Therefore, as per commonsense approach, it means that there should be broad interpretation to the entries and particularly relating to the entries relating to the edible goods. The broad aspect for interpretation of entry relating to edible goods as referred by the Hon’ble Apex Court was aptly explained by the Hon’ble Apex Court in the matter of Telangana Steel Industries vs State Of A. P referring to the Judgement of Hon’ble Gauhati High Court in the matter of Modern Candle Works v. Commissioner of Taxes.
Hon’ble Apex Court in the matter of Telangana Steel Industries vs State Of A. P on 4 March, 1994 Equivalent citations: 1994 AIR 1831, 1994 SCC Supl. (2) 259 referred to complexity of classification of goods.
It must however be noted that the below stated were only the observations of the Hon’ble Apex Court in the matter of complexity of the issue and was not a decision in the matter as they had categorically said in their judgement as follows:
“7. The above shows complexity of the concept of a different commercial product coming into existence because of manufacturing process undertaken. It is because of this that we do not propose to decide the controversy at hand, which is whether iron wires are separate commercial goods from wire rods from which they are produced, by trying to answer whether they are one commercial commodity or separate.”
The decision of the Hon’ble Apex Court in the matter of Telangana Steel Industries vs State Of A. P however summarized the issue by referring to its earlier decisions alongwith the decision of Hon’ble Gauhati High Court in the matter of Modern Candle Works v. Commissioner of Taxes . One of the judges in the matter of Telangana Steel Industries vs State Of A. P and Modern Candle Works v. Commissioner of Taxes was common. Hon’ble Gauhati High Court in the matter of Modern Candle Works v. Commissioner of Taxes critically analyzed all the referred below decisions of Hon’ble Apex Court.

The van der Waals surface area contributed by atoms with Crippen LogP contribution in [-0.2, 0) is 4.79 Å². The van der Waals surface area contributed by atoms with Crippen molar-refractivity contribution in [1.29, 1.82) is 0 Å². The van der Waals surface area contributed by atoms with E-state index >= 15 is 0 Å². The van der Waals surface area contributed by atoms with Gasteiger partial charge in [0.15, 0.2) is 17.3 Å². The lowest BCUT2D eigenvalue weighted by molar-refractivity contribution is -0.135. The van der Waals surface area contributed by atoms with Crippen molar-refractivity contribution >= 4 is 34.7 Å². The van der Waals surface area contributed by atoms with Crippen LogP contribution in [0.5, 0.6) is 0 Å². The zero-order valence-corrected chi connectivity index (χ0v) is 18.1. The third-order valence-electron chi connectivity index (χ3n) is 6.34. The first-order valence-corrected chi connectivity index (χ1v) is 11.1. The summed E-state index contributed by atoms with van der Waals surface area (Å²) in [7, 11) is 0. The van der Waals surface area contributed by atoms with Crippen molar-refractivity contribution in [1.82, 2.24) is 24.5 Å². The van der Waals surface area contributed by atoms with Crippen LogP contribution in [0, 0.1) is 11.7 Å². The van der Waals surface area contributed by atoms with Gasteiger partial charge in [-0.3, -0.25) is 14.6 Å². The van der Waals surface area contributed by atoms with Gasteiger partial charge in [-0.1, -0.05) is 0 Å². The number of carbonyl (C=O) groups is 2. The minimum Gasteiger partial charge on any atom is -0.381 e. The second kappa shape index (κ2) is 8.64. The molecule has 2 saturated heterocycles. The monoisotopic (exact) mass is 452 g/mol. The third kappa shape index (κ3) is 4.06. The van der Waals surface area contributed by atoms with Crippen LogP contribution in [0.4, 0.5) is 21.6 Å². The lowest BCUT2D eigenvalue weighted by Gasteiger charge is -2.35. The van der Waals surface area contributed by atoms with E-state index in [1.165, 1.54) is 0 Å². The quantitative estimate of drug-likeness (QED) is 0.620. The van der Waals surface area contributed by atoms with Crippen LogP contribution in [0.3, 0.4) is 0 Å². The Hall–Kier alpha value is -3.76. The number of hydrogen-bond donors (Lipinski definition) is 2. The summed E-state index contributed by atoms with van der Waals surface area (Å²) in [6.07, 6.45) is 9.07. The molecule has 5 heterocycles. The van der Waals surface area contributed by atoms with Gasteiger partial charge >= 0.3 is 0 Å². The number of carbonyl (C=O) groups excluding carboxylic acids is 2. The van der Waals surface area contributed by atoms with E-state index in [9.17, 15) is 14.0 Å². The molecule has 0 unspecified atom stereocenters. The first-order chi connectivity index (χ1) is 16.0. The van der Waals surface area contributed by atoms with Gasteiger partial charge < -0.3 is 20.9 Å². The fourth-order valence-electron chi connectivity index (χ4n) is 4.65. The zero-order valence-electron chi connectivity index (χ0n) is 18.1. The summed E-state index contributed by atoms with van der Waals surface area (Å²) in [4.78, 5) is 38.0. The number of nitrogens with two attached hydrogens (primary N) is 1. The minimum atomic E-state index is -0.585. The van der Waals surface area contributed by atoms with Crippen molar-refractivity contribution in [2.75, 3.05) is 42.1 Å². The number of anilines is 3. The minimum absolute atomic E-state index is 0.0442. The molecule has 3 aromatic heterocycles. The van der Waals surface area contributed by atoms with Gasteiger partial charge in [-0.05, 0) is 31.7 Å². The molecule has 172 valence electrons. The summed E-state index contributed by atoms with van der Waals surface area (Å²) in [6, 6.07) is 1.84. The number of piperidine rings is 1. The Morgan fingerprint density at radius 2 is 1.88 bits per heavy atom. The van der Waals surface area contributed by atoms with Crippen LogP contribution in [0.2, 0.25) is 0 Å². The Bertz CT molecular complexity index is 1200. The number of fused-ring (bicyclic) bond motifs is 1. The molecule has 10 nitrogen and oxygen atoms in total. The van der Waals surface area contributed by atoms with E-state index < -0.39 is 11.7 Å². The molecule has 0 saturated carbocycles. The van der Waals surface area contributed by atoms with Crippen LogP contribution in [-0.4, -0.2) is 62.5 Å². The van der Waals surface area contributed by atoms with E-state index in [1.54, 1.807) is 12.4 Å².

“These are (1) Tungabhadra Industries Ltd. v. CTO wherein hydrogenated groundnut oil 1 (1960) 11 STC 827: AIR 1961 SC 412: (1961) 2 SCR 14 (commonly called Vanaspati) was not held to be a different product from groundnut oil, (2) Hindustan Aluminium Corpn. Ltd. v. State of Up.2, where rolled products and extrusions were regarded as different commercial commodity from aluminium ingots and billets, (3) Dy. CST (Law), Board of Revenue (Taxes) v. Pio Food Packers3, where pineapple slices sold in sealed cans after processing the pineapples were not regarded as different goods, (4) Alladi Venkateswarlu v. Govt. of A.p.4 where parched rice (Atukulu) and puffed rice (Muramarulu) were held not different from rice, (5) Ganesh Trading Co. v. State of Haryana5 and Babu Ram Jagdish Kumar and Co. v. State of Punjab6 in both of which rice was accepted as a different commodity from paddy, (6) State of Karnataka v. B. Raghurama Shetty7 in which certain observations were made regarding bread being different from wheat flour inasmuch as flour is consumed in the production of bread and so a new commodity comes into existence.”
The Hon’ble Apex Court then referred to the conclusion of Modern Candle Works v. Commissioner of Taxes of Hon’ble Gauhati High Court in which one of the Hon’ble Judge Hansaria.J. of the Bench of Hon’ble Apex Court was common to both the judgement:
“When the Gauhati High Court was confronted with a similar situation in Modern Candle Works v. Commissioner of Taxes, to which decision one of us (Hansaria, J.) was a party, it had to labour hard to find out as to whether any principle as such can be culled out from large number of decisions noted in that case. Saikia, C.J., as he then was, stated for the Bench that different considerations Would apply when the court is concerned with edible articles ill contrast to non-edible articles. As to what test should be applied in both types of articles were then stated as below in paragraph 18 :
“From the above decisions involving edible articles some of the criteria found are – whether the entry article is a genus of which the test article is a species; whether the essential characteristics of the entry article are still to be found in the new article; whether there has been addition of external agents thereby making it different; and whether there has been a process of transformation of such a nature and extent as to have resulted in the production of a new article as commonly understood in the market where it is dealt with. So long it does not result in a new article, the nature, duration and transformation of the original commodity would not be material.